Craig Davidson: ‘I’m like a Swiss Army knife’

The Cataract City author on writing ad copy to pay the bills. Plus, an excerpt from his Giller-nominated novel.

Photo by Daniel Ehrenworth

THE 2013 SCOTIABANK GILLER PRIZE: Canada’s most distinguished literary prize awards $50,000 annually to the best Canadian novel or short-story collection published in English. In this series, Maclean’s highlights the work and artistic process of the five shortlisted nominees. In this edition, Cataract City author Craig Davidson discusses what’s grist for the writer’s mill. Watch for upcoming interviews and book excerpts from Dennis Bock, Lynn Coady, Lisa Moore and Dan Vyleta.

It’s difficult to say, really, what effect failing as a worm harvester might have on an aspiring author. Some might take it as a very strong indicator to abandon any and all previous ambitions and enrol in, say, a technical college. Craig Davidson, however, just shrugged it off, along with stints as a bus driver and dating-site profiler. “I don’t think there’s anything that can, or should, keep young writers out of the field. It’s been a bit of a slog for me, true—a lot of different hats to pay the bills. I’ve been fired as a bartender, too.” There were a couple of times when Davidson could see the appeal of what he calls “an Eminem mic-drop moment: All right, that’s it, I’m done.” But nothing else ever made him feel as good as writing did and, now, after the “big shock” of seeing his novel Cataract City be nominated for the Giller prize, it’s likely nothing will have to.

The Giller process has been like a hurdles race, Davidson laughs. “Make the long list, then, as those three weeks to the short-list pass, a little tension in your chest; jump that hurdle and you’re in the final heat.” Sports metaphors are a natural for an author known for the violent physicality of his stories, full of boxing and dogfights, and for the somewhat personal research of his youth. Davidson took steroids for his boxing novel, and they had the expected effect on him. “But I’m not an angry young man any more; you leave that stuff behind when you have a child,” he says in reference to his 16-month-old son. Davidson, Calgary-born and a resident of Toronto, is just a writer now—an established writer, in fact, one whose wannabe worm-picking days are long behind him.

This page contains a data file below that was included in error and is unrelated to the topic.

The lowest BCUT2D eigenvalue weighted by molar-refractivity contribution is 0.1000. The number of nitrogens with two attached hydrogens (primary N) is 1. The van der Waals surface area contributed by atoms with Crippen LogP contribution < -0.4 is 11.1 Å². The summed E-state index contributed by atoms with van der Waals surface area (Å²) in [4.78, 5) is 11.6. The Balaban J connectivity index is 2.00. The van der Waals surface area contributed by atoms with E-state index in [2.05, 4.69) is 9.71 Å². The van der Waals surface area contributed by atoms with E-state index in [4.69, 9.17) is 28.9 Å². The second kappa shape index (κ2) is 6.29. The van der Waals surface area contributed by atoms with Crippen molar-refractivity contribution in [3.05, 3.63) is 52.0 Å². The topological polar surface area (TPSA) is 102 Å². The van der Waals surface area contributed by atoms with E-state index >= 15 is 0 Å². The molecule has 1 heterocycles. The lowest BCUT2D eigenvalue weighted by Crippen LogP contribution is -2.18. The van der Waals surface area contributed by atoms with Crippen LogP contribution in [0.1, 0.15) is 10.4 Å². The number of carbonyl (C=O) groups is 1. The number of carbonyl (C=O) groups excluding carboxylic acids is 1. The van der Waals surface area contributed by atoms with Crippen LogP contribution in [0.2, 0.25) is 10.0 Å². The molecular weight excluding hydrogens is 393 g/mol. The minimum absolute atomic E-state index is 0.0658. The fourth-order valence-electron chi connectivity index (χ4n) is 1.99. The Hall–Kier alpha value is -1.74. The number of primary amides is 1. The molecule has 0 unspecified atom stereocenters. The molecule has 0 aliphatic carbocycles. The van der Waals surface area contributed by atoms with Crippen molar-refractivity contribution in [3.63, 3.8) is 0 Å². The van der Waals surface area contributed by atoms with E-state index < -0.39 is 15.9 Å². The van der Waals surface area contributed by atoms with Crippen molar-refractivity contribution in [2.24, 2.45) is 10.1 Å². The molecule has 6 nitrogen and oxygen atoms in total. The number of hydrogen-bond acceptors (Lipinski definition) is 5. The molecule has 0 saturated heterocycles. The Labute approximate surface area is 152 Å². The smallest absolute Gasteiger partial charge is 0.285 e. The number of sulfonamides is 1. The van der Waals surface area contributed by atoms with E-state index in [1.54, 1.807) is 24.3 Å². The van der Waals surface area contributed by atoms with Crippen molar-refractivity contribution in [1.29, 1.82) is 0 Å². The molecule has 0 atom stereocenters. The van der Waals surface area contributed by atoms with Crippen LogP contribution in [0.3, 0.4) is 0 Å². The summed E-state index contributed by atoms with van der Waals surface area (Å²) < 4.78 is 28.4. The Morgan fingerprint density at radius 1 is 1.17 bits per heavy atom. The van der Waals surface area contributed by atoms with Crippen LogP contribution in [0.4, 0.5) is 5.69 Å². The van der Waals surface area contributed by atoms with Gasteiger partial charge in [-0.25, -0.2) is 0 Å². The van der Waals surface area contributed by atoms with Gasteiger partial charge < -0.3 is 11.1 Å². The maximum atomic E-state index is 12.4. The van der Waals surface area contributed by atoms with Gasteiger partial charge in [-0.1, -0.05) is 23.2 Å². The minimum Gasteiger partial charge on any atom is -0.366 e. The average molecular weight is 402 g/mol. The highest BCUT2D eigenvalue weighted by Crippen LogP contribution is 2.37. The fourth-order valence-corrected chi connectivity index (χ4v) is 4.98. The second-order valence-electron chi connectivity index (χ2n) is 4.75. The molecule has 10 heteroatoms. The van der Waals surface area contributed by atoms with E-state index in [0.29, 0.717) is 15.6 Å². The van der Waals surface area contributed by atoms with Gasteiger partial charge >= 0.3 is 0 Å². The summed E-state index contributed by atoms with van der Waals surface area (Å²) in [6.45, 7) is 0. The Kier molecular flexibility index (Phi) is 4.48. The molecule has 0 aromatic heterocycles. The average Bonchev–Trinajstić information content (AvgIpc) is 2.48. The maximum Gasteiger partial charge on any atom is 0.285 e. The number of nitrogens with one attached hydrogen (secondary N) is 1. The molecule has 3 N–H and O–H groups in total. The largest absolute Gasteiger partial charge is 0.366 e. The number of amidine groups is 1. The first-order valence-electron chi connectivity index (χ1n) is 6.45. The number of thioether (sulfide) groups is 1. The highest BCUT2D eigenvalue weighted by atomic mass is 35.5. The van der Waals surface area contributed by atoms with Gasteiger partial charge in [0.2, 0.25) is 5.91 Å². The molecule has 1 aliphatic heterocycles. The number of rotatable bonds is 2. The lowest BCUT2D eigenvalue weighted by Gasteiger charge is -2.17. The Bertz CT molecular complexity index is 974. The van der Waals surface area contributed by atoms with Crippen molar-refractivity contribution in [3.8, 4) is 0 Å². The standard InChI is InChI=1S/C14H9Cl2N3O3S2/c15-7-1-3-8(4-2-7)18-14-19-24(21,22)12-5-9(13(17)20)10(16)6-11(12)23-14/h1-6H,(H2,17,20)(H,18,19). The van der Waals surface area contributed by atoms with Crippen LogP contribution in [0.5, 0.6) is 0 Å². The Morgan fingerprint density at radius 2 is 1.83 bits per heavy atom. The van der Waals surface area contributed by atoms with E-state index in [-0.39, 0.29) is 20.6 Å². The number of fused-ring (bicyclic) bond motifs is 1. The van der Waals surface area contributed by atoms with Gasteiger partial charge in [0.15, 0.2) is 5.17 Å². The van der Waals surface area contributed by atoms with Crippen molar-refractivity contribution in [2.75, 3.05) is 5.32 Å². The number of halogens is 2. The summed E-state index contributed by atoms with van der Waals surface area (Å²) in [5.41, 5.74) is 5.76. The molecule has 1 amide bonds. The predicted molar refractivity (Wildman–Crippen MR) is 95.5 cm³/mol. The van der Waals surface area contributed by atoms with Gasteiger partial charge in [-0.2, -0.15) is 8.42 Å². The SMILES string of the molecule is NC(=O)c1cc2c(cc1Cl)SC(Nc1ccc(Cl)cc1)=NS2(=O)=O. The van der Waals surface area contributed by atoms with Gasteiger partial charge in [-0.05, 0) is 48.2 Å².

Craig Davidson on writing

My writing life is pretty mundane. It’s not a carnival ride of fun and hijinks. It’s boring, to be honest. My writing space itself has shifted over the past few years: first, at an Ikea desk set up in the kitchen of a teeny-tiny apartment in Fredericton, where I worked as a deputy editor at a newspaper; then, that same Ikea desk in a cluttered second bedroom/storage space/litter-box area on the 23rd floor of an apartment building overlooking High Park in Toronto; and now, that same trusty Ikea desk in the equally cramped spare bedroom of a house I share with my fiancée and our 16-month-old son in the westernmost reaches of the city.

What goes down at that desk? Well, it’s where the magic happens—if by “magic,” you mean “hours of sitting, writing stuff of occasionally dubious merit, until I hit at least 1,000 words, at which point I can attend to the other important matters in my life.” Magic! I love writing, but I’ve never really bought into the mystery and airy allure of it—and you wouldn’t, either, if you could see me at 11 a.m., barefoot in a ratty pair of gym shorts and a T-shirt with a hot-sauce stain on it, drinking diet root beer from a two-litre bottle while I try to hammer out a 2,000-word freelance piece on, say, urinal cakes for some magazine who will be responsible for paying my mortgage that month—if they don’t kill the piece in the meantime.

That’s been my writing life. Unglamorous in the extreme. So it’s unaccountably strange to find myself on a literary prize list. To pay the rent, I’ve written everything you can think of: stories, novels, long-form non-fiction pieces, memoirish stuff, 300-word front-of-book material about wristwatches and water bottles and juicers for a variety of publications, classified ads, ad copy, fake profiles for a dating site—it’s been varied. And, in the course of trying to make my living that way, I’ve often run short on rent money, and thus set up shop as a librarian, an ESL teacher, special-needs bus driver, newspaper and magazine editor, pharmaceutical test subject, worm harvester (I didn’t get that gig, actually), and whatever else I could do to make ends meet.